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  • Meter, Phrase Displacement, Accent Displacement, Polyrhythm

    The basic recurrent rhythmical pattern of note values, accents, and beats per measure in music.

    When you listen to a piece of music, how do you decide what the meter is?

    You listen to the piece to hear repetition and count how many pulses before the pattern repeats.

    If you have a series of 1/8th notes (or any other type of note duration value as long as they are all equal) all playing the same note, How do you decide what the meter is?
    You listen for the accents.

    In example 1 every second beat is accented so this is duple meter.

    sz_2.mid (I used drum sound for these examples, because it gets the accents across better.)

    In example 2 every third beat is accented so this is triple meter.


    In example 3 every 4th beat is accented so this is (double) duple.


    In example 4 every fifth beat is accented so this is duple and triple or triple and duple or quintuple. Strictly speaking, it is a (linear) combination of duple and triple. In this case one triple and one duple.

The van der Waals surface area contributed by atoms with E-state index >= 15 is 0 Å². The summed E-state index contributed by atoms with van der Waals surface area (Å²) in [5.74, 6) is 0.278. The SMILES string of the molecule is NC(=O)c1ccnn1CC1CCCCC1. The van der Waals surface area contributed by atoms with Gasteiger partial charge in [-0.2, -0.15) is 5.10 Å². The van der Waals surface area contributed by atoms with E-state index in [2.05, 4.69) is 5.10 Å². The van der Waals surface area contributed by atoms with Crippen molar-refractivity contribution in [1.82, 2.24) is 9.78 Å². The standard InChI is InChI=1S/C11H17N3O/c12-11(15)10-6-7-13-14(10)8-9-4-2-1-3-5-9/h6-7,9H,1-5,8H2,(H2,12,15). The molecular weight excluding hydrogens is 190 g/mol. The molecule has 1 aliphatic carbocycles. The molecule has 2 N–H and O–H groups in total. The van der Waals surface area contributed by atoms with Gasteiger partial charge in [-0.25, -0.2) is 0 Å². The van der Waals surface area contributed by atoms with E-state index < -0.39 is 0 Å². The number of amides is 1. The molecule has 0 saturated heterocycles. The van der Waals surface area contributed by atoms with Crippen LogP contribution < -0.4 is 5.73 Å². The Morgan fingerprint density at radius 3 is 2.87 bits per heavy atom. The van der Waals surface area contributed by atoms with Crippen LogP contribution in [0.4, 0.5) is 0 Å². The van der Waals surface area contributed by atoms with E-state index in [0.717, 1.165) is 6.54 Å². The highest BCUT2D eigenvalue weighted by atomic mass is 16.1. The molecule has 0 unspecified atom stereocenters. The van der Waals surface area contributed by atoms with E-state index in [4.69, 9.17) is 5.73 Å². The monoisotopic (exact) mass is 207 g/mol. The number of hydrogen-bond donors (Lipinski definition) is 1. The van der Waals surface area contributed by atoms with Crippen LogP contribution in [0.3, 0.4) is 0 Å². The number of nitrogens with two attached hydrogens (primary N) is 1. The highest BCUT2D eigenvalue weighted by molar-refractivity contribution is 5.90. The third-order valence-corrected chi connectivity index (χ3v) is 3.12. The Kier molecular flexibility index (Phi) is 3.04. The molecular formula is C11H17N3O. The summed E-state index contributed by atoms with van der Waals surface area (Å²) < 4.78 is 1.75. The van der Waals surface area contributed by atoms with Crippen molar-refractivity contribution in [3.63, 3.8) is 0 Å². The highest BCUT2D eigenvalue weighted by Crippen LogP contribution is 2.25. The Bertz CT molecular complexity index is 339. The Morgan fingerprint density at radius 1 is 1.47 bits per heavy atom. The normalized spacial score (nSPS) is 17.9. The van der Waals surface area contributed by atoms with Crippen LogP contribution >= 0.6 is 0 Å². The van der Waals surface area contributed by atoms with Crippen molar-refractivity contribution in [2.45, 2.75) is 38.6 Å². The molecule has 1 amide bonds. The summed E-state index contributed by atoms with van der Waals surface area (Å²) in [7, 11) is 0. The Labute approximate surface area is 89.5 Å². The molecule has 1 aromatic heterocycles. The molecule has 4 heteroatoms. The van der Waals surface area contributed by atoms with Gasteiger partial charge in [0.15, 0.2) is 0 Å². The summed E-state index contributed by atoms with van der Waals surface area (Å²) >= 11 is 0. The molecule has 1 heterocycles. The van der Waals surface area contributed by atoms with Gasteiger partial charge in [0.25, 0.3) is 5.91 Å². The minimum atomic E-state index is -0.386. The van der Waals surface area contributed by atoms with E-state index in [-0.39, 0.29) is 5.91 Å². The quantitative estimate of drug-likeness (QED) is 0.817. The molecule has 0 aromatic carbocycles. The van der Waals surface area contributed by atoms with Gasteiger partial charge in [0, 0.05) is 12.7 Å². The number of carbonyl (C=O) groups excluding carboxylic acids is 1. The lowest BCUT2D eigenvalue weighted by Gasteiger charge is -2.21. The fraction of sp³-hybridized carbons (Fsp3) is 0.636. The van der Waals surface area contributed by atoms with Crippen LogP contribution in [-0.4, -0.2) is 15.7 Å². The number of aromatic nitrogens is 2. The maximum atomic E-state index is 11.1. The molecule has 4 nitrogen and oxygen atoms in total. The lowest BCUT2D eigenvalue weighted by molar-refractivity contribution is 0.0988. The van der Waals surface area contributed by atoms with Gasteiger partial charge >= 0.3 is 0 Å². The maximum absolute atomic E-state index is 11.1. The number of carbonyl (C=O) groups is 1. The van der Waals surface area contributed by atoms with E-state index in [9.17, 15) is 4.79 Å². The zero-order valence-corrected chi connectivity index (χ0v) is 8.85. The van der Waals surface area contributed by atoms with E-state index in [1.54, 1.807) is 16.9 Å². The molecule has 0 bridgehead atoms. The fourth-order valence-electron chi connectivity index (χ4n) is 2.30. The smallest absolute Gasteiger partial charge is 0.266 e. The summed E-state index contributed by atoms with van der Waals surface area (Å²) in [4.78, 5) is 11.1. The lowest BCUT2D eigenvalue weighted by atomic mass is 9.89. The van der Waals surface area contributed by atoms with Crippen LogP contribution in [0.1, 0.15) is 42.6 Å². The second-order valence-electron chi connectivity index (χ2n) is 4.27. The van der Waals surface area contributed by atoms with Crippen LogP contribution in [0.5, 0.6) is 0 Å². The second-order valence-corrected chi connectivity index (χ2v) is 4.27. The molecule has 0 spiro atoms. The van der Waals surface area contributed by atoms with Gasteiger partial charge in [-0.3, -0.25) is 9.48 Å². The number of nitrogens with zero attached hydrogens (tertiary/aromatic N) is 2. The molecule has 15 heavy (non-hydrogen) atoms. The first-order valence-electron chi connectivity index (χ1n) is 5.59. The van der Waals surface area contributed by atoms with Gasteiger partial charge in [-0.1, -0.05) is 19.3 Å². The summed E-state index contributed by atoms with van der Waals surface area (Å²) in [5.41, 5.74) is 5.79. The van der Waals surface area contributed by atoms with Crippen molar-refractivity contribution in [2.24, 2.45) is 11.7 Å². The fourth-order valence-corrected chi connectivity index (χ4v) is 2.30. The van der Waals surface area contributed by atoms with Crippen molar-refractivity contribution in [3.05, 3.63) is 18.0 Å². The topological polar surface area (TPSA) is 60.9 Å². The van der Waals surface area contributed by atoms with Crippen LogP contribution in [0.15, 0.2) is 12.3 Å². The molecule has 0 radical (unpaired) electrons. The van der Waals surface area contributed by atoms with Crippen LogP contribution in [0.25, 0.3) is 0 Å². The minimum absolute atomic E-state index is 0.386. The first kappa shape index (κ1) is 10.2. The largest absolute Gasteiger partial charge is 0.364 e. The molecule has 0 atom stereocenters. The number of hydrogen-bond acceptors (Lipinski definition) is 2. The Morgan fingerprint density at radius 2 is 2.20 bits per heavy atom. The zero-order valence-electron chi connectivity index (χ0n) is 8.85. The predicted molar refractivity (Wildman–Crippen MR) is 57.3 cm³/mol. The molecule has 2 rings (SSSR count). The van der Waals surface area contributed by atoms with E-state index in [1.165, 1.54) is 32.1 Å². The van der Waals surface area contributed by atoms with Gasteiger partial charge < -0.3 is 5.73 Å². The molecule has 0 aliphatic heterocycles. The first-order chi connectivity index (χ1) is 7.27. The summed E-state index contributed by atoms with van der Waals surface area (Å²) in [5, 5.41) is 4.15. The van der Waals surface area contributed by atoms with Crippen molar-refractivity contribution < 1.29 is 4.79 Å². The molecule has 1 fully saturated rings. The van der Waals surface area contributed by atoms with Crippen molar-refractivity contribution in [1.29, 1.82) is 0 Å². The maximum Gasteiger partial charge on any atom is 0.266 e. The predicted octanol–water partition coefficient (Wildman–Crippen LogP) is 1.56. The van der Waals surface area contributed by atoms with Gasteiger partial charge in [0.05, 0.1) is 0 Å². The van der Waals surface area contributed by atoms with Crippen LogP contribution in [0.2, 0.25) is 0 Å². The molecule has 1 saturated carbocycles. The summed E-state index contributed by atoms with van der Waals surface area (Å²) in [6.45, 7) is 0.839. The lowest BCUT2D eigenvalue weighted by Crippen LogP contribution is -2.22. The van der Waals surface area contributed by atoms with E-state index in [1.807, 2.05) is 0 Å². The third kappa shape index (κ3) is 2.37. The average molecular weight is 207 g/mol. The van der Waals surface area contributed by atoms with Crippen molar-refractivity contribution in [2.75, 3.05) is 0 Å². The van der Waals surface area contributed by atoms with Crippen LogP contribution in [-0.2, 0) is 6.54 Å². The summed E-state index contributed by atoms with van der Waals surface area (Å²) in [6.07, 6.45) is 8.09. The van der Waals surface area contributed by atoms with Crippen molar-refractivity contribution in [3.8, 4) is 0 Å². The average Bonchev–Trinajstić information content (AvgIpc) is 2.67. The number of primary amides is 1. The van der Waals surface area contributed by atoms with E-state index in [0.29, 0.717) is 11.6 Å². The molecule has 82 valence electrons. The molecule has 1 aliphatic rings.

If you don't have anything else to go on except this line of constant value notes.
    How would you know the difference between whole, half, quarter, eighth, sixteenth, triplet, quintuplet?

    You wouldn't, becase you have no reference.
    If you heard example 2 at 120 bpm and example 5 at 80 bpm you would not be able to tell the difference.

    Example 5


    It is the accents that make the meter apparent.
    Note values are just a means of dividing up units of time, but meter is determined by how the notes are accented.

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